Friday, January 2, 2015

Natural Rock Garden

Today's post photos were taken five days ago during the December warm spell.  Seasonably colder weather with snow in the air has returned and we are staying inside.  The first picture shows the oldest stone wall on the original farm.  A river bottom field that gave up these stones lies just beyond a sad excuse for a hedgerow.  A spot of red color marks the location of the present barn.  A missile shaped white blot nearby is the single remaining capped silo. The long strip of bottom land alongside of the barn is not anywhere edged with stone.  Pioneer farmers may have dumped stone from those fields over the river bank where flood waters moved them out of sight down river.

Round puddles of blueish white primitive plant growth sets this stone apart from its neighbors.  If this type of growth has been seen here before, it escapes my memory.  What I had for breakfast also escapes my memory so this plant may be as common as dirt.  In any event, the appearance of this stone placed it in this post.

Hard lichens and darker green mosses are commonly seen here on stone lying near the ground under tree cover.  Stone, moisture and shade provide favorable growing conditions for these simple plants.  The bare areas on the top surface of the stone are puzzles.  Why are no plants growing in those spots?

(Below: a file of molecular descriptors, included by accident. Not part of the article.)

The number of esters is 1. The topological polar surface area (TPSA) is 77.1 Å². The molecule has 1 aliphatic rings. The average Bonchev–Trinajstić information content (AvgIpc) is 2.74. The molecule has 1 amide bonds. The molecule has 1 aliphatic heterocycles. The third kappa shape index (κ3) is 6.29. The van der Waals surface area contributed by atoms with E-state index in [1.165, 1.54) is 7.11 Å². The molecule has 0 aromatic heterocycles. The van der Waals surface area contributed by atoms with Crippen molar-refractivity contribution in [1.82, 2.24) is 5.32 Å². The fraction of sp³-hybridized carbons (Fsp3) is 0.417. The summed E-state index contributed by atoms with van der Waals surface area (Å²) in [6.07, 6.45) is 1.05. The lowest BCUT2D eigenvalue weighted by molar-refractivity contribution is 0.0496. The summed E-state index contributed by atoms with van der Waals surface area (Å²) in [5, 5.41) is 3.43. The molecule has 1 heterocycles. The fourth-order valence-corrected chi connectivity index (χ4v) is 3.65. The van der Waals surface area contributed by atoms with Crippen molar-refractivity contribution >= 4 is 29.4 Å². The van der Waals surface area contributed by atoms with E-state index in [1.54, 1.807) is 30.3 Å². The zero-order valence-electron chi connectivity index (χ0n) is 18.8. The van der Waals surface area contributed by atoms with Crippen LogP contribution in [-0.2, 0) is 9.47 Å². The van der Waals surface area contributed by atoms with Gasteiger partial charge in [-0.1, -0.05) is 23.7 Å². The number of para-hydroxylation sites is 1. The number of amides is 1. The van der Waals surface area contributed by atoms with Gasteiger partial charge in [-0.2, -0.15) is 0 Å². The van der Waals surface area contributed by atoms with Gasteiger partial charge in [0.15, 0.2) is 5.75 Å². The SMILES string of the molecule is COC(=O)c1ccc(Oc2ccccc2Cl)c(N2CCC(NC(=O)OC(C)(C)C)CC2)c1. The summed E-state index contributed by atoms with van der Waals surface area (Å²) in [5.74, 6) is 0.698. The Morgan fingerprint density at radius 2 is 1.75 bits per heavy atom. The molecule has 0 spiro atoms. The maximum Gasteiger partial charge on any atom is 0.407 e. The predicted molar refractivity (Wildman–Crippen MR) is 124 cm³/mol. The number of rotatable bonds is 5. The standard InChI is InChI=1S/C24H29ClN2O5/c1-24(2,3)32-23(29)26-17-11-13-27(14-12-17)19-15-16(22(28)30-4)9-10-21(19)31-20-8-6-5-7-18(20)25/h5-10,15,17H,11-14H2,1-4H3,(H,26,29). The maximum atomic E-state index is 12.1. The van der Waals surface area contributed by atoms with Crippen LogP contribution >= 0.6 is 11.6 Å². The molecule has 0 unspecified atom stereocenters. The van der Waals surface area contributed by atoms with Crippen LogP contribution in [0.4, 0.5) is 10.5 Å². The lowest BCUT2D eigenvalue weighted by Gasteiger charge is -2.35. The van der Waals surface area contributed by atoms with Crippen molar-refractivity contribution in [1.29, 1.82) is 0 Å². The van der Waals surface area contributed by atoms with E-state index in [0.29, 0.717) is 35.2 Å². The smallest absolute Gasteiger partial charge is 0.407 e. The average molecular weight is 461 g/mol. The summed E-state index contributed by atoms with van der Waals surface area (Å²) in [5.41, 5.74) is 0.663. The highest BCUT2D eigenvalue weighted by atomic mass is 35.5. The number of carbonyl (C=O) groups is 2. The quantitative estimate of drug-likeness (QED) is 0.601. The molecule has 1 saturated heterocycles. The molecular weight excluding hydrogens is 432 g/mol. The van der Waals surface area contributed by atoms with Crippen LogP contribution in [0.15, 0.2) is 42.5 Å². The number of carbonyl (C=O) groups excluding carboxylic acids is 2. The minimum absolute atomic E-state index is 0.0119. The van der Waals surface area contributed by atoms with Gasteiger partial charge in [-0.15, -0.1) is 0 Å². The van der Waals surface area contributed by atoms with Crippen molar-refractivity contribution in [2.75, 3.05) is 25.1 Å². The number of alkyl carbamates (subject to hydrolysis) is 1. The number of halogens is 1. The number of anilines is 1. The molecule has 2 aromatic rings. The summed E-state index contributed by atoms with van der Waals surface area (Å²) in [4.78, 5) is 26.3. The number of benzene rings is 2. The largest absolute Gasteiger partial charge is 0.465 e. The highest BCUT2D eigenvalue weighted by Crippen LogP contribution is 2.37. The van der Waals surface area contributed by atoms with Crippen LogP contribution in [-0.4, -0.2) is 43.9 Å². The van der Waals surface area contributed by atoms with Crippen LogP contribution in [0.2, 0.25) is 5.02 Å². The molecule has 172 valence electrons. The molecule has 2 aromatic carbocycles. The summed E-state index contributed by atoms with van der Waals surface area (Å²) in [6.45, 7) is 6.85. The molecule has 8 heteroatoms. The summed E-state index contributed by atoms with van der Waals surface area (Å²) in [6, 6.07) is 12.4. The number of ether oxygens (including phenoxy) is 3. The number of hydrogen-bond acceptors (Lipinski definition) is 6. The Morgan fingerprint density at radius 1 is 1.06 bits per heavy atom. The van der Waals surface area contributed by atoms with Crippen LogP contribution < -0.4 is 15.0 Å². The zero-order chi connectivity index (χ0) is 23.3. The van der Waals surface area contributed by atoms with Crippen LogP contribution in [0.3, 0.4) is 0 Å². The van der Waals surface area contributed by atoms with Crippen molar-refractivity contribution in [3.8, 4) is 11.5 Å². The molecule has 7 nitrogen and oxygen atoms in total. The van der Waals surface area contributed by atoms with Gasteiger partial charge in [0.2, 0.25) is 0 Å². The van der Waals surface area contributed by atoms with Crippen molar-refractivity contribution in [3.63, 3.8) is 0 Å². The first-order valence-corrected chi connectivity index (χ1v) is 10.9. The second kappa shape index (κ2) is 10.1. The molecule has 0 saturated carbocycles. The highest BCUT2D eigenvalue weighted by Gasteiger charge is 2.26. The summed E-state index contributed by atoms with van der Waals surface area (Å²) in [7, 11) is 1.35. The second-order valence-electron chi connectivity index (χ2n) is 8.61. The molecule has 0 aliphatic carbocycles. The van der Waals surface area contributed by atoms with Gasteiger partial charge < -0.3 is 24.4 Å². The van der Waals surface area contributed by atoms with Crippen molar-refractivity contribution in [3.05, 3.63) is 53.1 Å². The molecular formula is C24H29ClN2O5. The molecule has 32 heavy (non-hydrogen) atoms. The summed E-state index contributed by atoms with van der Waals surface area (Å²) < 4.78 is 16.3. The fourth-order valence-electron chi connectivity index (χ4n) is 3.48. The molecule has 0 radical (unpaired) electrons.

Ocean water swirling over a coral reef is suggested by these round balls of moss.  Somehow this growth just seems out of place here.  Actually, it would be out of place any where else.  Carefully placing stones sporting similar growth near the base of a new wall has always ended the moss.  Perhaps they just shrink when exposed to sunlight.

This stone is supporting plant growth that is nothing like the others.  Stems and leaves point to a more complex higher plant.  Perhaps these plants are growing in trapped soil on the stone surface that was earlier created by eons of lichens that had called this spot home.  What better way to begin  2015 here at the Stone Wall Garden than with plants that actually grow on stones?  We are still fascinated by their beauty.

1 comment:

Beth at PlantPostings said...

I'm a huge fan of moss, too. Since my garden is mostly shady, the moss is plentiful--especially on the rock structures. Great photos! Happy New Year!